- The Washington Times
Thursday, March 28, 2019

Defense Department chief Patrick Shanahan made his case for a continued U.S. military presence in Iraq, despite growing opposition in Baghdad to keeping American troops in country long-term.

Mr. Shanahan met with Iraqi Council of Representatives Speaker Mohammed al-Halbousi at the Pentagon Wednesday to discuss the U.S. deployment in the country and the need to continue to confront Islamic State and other extremist groups.

“The leaders agreed that the U.S.-Iraq security partnership makes us all safer — Iraqis, Americans, and regional allies alike. They also agreed on the value of the international Coalition to Defeat ISIS and the need for continued coalition support to Iraq,” according to a readout of the meeting provided by the Pentagon.

The meeting comes as some Iraqi lawmakers step up their campaign to remove all foreign forces from the country in the wake of the Islamic State’s battlefield defeat in the region.

Earlier this month. members of the Iraqi Parliament’s Defense and Security Committee announced plans to hold a vote on whether to end the bilateral agreement between Baghdad and Washington, the deal allowing U.S. forces to remain in Iraq.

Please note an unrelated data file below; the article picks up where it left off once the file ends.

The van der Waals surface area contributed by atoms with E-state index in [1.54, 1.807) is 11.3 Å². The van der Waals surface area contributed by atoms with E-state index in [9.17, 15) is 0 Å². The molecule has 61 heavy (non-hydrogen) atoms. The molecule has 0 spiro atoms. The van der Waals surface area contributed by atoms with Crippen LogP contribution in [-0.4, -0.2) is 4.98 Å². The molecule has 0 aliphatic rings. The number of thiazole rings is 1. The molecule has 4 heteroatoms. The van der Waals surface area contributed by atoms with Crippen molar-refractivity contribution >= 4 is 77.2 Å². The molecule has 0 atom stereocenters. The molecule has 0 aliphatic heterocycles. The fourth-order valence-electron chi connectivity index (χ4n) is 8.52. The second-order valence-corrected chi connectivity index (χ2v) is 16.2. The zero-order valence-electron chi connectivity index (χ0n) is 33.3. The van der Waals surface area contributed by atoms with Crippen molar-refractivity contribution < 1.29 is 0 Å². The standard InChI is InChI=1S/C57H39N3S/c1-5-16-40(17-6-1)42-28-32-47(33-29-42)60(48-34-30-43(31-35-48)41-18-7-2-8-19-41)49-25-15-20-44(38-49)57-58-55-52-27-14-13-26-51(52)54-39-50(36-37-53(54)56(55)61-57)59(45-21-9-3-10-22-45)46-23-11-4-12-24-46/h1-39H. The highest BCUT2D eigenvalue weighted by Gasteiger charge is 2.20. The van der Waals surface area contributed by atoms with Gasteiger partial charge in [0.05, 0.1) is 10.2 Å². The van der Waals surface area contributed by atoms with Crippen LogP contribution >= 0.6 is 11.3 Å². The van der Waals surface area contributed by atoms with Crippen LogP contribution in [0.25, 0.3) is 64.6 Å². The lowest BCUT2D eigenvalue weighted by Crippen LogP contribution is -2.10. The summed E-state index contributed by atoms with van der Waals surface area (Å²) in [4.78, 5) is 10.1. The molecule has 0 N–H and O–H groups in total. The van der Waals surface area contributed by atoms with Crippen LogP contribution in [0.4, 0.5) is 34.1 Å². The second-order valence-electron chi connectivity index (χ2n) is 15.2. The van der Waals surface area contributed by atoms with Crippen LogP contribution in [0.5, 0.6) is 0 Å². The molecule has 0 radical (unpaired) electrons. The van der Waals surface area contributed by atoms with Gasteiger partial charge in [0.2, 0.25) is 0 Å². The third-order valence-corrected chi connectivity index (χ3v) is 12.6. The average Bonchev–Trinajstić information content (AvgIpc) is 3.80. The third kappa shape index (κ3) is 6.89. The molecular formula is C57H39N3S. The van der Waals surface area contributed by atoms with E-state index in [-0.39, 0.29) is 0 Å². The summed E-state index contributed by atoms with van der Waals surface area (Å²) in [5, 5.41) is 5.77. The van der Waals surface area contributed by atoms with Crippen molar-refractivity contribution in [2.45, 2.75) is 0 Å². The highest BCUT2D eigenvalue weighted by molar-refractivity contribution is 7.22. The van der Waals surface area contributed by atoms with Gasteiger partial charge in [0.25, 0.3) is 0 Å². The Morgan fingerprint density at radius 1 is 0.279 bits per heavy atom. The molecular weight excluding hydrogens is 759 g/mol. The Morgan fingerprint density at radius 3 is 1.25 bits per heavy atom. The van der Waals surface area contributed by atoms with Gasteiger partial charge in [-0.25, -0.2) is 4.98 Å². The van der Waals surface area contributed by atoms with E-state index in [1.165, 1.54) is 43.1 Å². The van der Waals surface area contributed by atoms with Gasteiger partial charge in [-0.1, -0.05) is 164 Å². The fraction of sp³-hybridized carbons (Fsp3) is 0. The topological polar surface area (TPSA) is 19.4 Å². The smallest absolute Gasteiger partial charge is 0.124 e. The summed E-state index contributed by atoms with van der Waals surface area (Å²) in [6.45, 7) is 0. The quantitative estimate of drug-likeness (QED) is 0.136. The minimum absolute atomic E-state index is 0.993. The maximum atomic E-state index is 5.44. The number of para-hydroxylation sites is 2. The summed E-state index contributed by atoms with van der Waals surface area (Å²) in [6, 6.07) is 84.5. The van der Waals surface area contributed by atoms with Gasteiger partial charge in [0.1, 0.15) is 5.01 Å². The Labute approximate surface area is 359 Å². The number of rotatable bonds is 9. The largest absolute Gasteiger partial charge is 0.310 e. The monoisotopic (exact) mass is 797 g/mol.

Roughly 5,000 U.S. troops are stationed in Iraq under a limited bilateral military agreement with Baghdad, to battle Islamic State elements based in the country.

Committee members cited in part Mr. Trump’s recent demands that U.S. allies pay more for the American troops who help defend them, warning that “Iraq will not become a milk cow for the U.S.,” Iraqi News Network reported.

The plan reportedly requires host nations to finance all costs tied to U.S. military deployments, plus 50 percent of that total cost as a pseudo-tax for having American troops on their soil.

President Trump also riled Iraqi officials in December when he said he wanted to keep U.S. forces in Iraq not to defend the country but to keep an eye on neighboring Iran.

• Carlo Muñoz can be reached at cmunoz@washingtontimes.com.

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